Main Article Content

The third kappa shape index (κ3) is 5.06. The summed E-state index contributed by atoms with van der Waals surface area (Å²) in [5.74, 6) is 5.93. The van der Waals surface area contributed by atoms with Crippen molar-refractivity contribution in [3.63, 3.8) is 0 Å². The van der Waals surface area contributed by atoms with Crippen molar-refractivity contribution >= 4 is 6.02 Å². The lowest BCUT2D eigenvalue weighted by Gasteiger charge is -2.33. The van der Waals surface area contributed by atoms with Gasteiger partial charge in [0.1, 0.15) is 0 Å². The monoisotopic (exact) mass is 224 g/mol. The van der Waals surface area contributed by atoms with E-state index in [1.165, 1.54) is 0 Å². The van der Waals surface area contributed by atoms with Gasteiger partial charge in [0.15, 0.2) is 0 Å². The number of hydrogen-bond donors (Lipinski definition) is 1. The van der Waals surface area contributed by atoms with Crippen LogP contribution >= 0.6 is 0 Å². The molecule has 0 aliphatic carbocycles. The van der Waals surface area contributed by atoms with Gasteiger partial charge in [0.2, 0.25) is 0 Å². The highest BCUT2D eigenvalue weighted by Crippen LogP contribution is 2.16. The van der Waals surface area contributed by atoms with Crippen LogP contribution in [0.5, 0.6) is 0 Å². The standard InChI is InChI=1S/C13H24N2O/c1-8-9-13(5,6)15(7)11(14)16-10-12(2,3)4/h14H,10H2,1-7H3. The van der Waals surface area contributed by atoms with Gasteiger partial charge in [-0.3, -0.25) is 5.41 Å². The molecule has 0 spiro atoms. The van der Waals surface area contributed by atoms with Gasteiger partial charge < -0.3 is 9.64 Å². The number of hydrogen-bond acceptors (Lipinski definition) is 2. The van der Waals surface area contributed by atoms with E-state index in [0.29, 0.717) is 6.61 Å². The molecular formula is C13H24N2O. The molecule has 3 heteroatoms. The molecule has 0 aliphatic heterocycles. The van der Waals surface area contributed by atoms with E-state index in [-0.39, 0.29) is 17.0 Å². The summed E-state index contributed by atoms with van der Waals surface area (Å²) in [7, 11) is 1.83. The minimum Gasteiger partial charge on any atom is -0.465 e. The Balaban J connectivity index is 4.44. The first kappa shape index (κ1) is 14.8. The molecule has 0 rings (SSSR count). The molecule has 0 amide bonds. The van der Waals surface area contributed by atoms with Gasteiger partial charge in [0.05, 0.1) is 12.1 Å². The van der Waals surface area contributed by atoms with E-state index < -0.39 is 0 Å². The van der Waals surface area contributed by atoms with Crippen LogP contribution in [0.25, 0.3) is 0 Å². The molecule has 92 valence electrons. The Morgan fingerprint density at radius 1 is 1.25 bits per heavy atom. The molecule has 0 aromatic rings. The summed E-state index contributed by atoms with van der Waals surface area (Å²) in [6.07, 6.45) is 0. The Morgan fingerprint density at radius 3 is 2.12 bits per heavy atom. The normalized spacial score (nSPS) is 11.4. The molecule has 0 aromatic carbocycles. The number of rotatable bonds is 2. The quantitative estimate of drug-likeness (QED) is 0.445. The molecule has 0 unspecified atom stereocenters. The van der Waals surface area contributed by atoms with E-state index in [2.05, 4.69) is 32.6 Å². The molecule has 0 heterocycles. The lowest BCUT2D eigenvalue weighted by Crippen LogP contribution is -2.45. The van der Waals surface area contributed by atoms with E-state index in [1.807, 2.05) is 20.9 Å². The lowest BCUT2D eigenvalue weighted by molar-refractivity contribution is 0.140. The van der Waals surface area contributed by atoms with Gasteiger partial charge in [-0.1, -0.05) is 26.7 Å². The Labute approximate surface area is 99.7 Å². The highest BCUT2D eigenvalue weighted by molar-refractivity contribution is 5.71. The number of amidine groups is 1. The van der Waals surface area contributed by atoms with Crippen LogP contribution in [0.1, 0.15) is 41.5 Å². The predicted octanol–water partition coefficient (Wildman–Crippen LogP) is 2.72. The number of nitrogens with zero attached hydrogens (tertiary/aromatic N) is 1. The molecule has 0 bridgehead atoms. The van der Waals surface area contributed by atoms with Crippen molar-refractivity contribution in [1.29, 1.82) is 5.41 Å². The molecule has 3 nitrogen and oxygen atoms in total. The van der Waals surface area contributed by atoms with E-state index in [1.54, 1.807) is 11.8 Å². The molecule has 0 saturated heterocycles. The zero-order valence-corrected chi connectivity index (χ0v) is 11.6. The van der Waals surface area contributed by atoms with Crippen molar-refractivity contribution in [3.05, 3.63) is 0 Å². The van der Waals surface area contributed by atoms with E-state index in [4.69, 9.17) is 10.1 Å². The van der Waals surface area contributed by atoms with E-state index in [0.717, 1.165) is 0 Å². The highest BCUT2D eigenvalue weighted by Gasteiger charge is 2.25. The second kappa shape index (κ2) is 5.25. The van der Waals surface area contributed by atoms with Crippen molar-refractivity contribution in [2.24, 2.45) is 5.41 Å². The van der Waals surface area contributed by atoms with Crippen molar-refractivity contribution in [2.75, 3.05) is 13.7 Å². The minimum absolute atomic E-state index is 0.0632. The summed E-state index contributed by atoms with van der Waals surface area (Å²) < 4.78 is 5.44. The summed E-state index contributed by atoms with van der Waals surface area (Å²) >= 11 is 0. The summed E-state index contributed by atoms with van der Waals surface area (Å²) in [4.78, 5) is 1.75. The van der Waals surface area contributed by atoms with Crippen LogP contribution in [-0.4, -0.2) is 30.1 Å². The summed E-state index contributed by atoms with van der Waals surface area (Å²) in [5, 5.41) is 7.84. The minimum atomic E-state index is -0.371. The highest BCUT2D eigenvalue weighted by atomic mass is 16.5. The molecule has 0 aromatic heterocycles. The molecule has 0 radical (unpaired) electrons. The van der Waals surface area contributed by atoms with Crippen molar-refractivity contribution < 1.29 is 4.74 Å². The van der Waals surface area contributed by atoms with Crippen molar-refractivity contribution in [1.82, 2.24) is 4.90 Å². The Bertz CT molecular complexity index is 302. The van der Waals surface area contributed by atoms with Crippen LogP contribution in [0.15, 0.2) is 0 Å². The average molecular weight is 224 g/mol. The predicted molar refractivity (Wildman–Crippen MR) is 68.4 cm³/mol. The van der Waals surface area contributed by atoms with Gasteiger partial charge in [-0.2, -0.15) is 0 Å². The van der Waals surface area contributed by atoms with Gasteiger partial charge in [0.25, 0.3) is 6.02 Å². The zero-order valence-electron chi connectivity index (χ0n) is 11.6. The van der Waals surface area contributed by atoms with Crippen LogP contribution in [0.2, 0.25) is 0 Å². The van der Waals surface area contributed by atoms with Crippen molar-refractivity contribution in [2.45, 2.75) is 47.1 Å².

Diabetoporosis, diabetic-related decreased bone quality and quantity, is one of the leading causes of osteoporotic fractures in subjects with type 2 diabetes (T2D). This is associated with lower trabecular and cortical bone quality, lower bone turnover rates, lower rates of bone healing, and abnormal posttranslational modifications of collagen. Decreased nitric oxide (NO) bioavailability has been reported within the bones of T2D patients and can be considered as one of the primary mechanisms by which diabetoporosis is manifested. NO donors increase trabecular and cortical bone quality, increase the rate of bone formation, accelerate the bone healing process, delay osteoporosis, and decrease osteoporotic fractures in T2D patients, suggesting the potential therapeutic implication of NO-based interventions. NO is produced in the osteoblast and osteoclast cells by three isoforms of NO synthase (NOS) enzymes. In this review, the roles of NO in bone remodeling in the normal and diabetic states are discussed. Also, the favorable effects of low physiological levels of NO produced by endothelial NOS (eNOS) versus detrimental effects of high pathological levels of NO produced by inducible NOS (iNOS) in diabetoporosis are summarized. Available data indicates decreased bone NO bioavailability in T2D and decreased expression of eNOS, and increased expression and activity of iNOS. NO donors can be considered novel therapeutic agents in diabetoporosis.
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